From dramatic snowy peaks peaks in the north, to the vast glacial lake in the south; cascading rivers, and dense old growth rain-forest in between, this jewel of Tasmania’s central highlands region is one of the five national parks that form the Tasmanian Wilderness World Heritage Area.
The first European settlers to visit the area in the 1820’s were soon followed by explorers and prospectors. Some of the old timber huts still standing in the valley probably date back to these times.
With increasing numbers of visitors and growing interest in settling the area, in 1885 the land around Lake St Clair was formally set aside for public enjoyment by the government in a very early and far-sighted act of conservation.
It was declared a Scenic Reserve in 1922, and a National Park in 1971. It now covers an area of 161,000 hectares.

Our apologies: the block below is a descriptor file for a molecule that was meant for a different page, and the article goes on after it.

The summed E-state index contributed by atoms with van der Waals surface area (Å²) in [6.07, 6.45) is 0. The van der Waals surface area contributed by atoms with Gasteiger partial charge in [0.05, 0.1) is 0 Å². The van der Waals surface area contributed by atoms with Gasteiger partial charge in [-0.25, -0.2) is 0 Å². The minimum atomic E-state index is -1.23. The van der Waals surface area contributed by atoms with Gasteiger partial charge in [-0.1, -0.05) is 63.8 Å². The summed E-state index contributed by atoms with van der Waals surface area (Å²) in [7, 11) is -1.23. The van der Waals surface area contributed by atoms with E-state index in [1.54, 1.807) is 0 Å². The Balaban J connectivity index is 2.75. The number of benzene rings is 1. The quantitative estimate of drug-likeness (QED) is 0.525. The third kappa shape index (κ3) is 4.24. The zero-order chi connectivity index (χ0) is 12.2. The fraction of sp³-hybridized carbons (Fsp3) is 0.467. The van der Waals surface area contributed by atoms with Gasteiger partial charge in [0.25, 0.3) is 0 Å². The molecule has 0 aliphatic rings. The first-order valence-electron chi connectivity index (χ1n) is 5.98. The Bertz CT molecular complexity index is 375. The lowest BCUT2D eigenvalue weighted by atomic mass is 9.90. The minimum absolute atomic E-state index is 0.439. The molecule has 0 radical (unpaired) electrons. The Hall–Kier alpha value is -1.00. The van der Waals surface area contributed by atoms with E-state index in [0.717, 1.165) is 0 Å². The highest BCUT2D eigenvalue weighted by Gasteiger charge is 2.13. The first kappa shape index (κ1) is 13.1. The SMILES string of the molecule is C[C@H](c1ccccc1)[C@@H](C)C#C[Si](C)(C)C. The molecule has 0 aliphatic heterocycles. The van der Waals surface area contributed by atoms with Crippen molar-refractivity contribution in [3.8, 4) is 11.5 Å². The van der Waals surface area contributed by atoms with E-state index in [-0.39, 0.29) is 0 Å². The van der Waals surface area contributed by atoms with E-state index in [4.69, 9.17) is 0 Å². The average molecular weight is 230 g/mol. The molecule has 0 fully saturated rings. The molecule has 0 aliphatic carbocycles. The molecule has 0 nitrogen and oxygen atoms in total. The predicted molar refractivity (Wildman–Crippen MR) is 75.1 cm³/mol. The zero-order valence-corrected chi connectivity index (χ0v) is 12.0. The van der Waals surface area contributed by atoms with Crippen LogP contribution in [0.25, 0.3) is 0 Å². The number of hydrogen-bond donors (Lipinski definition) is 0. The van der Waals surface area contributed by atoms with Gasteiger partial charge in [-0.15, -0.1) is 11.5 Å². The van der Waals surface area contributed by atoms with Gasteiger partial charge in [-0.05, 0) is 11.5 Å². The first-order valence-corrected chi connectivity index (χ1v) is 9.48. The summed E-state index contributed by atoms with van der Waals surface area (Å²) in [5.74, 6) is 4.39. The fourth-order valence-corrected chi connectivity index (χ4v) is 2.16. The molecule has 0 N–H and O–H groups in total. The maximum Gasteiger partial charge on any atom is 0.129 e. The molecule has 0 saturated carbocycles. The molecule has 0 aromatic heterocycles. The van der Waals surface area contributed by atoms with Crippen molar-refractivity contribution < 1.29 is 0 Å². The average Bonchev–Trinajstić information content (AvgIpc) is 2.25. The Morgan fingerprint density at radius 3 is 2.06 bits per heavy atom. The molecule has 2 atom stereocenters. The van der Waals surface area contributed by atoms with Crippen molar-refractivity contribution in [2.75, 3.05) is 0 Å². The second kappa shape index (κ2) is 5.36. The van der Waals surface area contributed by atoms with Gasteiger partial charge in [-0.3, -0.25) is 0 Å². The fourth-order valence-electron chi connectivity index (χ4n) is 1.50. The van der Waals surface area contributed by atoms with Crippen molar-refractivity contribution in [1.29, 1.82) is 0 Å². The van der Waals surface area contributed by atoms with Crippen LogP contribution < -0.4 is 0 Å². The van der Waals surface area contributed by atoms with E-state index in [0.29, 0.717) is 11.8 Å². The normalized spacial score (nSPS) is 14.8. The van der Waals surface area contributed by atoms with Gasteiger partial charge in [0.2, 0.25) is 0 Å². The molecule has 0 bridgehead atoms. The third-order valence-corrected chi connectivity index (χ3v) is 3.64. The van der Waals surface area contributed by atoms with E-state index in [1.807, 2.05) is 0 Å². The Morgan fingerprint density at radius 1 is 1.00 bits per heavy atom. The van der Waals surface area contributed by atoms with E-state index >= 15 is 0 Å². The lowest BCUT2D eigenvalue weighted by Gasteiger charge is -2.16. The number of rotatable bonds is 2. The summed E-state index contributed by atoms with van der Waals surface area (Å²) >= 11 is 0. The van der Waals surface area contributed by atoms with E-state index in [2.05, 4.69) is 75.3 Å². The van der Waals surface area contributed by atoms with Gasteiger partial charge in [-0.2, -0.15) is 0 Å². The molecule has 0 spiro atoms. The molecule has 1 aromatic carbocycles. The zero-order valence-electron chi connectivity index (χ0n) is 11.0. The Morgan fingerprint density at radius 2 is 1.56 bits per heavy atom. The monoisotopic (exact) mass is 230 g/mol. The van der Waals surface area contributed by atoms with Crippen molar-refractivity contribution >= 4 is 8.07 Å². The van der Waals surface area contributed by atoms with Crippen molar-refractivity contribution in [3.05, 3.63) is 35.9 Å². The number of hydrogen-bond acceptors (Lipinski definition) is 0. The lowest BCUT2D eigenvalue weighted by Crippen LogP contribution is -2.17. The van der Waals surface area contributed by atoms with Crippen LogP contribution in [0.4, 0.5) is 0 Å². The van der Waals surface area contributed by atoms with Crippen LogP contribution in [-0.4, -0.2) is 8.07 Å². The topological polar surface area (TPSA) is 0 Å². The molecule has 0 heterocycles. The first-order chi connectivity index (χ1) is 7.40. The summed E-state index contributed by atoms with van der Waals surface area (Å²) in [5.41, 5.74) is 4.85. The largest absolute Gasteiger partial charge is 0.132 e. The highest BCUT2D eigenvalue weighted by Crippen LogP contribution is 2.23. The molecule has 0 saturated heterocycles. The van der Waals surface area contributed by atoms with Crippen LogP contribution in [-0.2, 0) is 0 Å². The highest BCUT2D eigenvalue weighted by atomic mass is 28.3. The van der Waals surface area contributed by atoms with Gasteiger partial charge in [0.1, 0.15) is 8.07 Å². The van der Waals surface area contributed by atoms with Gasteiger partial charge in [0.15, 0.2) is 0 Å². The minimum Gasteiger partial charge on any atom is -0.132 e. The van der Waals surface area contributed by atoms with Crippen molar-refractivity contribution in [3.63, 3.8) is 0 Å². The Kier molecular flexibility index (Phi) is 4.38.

Within the spectacular geography and landscapes, the park is famous for its many walking trails especially the iconic Overland Track stretching over seventy kilometres north to south , between Cradle Mountain and Lake St Clair.
Many of the park’s natural features carry names from classical Greek mythology – such as Pelion, Olympus, Echo and Narcissus, named in the 1830’s by surveyor General George Frankland, inspired by what he considered the area’s classical beauty.
Most of the spectacular mountain peaks and lakes were formed by up to three ancient glacial advancements, occurring between two million and ten thousand years ago. The ridges and mounds of the valleys, known as moraines, were formed by the rocks and gravel deposited as glacial ice moved and melted across the landscape.